A method for the determination of total selenium in serum samples by graphite furnace atomic absorption spectrometry was evaluated. The method involved direct introduction of 1:5 diluted serum samples (1% v/v NH 4OH+0.05% w/v Triton X-100 ®) into transversely heated graphite tubes, and the use of 10 μg Pd+3 μg Mg(NO 3) 2 as chemical modifier. Optimization of the modifier mass and the atomization temperature was conducted by simultaneously varying such parameters and evaluating both the integrated absorbance and the peak height/peak area ratio. The latter allowed the selection of compromise conditions rendering good sensitivity and adequate analyte peak profiles. A characteristic mass of 49 pg and a detection limit (3s) of 6 μg 1 -1 Se, corresponding to 30 μg l -1 Se in the serum sample, were obtained. The analyte addition technique was used for calibration. The accuracy was assessed by the determination of total selenium in Seronorm™ Trace Elements Serum Batch 116 (Nycomed Pharma AS). The method was applied for the determination of total selenium in ten serum samples taken from individuals with no known physical affection. The selenium concentration ranged between 79 and 147 μg l -1, with a mean value of 114±22 μg l -1.

  15. Determination of Trace Silver in Water Samples by Online Column Preconcentration Flame Atomic Absorption Spectrometry Using Termite Digestion Product

    PubMed Central

    Bianchin, Joyce Nunes; Martendal, Edmar; Carasek, Eduardo

    2011-01-01

    A new method for Ag determination in water samples using solid phase extraction (SPE) coupled to a flow injection system and flame atomic absorption spectrometry was developed. The sorbent used for Ag preconcentration and extraction was the termite digestion product. Flow and chemical variables of the system were optimized through a multivariate procedure. The factors selected were adsorbent mass, buffer type and concentration, sample pH, and sample flow rate. The detection limit and precision were 3.4 μg L−1 and 3.8% (n = 6, 15 μg L−1), respectively. The enrichment factor and the linear working range were, respectively, 21 and 10–50 μg L−1. Results for recovery tests using different water samples were between 96 and 107%. The proposed methodology was applied with success for the determination of Ag in water used to wash clothes impregnated with silver nanoparticles, supplied by a factory located in Santa Catarina, Brazil. PMID:21804766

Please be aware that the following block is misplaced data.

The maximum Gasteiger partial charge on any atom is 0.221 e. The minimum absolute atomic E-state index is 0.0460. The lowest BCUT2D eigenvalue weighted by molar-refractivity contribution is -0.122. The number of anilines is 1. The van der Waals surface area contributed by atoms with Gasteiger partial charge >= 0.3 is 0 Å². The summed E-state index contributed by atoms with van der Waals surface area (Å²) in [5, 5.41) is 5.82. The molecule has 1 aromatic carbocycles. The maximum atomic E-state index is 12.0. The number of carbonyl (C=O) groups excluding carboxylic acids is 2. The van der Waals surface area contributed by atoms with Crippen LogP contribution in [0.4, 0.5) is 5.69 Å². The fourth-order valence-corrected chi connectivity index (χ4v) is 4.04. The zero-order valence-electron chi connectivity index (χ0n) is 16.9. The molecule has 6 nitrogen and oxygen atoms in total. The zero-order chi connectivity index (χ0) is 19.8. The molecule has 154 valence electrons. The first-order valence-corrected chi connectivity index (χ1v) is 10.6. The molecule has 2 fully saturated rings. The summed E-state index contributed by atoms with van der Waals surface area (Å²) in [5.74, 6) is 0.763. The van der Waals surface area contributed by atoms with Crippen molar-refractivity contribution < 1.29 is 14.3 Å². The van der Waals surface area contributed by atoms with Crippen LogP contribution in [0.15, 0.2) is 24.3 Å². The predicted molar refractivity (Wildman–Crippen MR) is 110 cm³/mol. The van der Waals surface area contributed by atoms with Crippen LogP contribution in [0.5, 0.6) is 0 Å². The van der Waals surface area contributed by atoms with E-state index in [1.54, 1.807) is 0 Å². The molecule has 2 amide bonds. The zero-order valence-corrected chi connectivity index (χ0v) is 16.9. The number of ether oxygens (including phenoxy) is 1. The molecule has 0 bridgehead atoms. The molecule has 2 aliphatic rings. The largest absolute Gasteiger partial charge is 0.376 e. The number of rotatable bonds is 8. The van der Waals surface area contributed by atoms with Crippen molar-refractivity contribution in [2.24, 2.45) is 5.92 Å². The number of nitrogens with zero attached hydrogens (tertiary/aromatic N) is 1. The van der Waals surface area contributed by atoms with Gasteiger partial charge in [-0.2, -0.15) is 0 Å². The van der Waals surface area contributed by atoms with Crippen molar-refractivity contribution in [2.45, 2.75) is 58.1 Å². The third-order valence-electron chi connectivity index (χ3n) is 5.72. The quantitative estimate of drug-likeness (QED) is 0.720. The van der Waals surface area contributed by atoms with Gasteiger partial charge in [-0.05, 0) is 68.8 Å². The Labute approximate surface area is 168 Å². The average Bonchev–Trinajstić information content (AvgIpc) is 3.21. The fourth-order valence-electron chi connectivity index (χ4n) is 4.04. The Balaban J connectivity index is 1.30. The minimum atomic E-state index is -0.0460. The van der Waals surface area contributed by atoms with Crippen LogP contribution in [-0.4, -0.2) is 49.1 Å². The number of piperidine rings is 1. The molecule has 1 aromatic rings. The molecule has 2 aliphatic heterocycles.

16. Chromium speciation in environmental samples by solid- phase extraction using lewatit ionac SR-7 resin and flame atomic absorption spectrometry.

    PubMed

    Sacmaçi, Serife; Kartal, Senol; Kumsuz, Sevim

    2014-01-01

    A new method for the speciation, preconcentration, and separation of Cr(lll) and Cr(VI) species in different matrixes was developed using SPE combined with flame atomic absorption spectrometry. Theprocedure is based on the exchange of Cr(VI) ions as CrO(4)(2-) with CI- ions on Lewatit lonac SR-7 ion-exchange resin. After the oxidation of Cr(lll) to CrO(4)(2-) ions by concentrated H202 in basic medium, the procedure was applied to the determination of total Cr. Cr(lll) was calculated as the difference between the total Cr and Cr(VI) contents. The influence of the analytical parameters including the pH of the solution, amount of resin, eluent type, sample volume, and flow rates of the sample and eluent solutions were investigated. No considerable interferences were observed from: other anions and cations investigated in the Cr speciation. The preconcentration factor was found to be 500. The LOD for Cr(VI), corresponding to three times the SD of the blank, was 0.003 μg/L. The sorption capacity and binding equilibrium constant were calculated as 17.2 mg/g and 2.54 L/mg, respectively. The accuracy of the method was verified by analyzing certified reference materials. The proposed method was applied to the speciation of Cr species in real samples with satisfactory results. PMID:25632449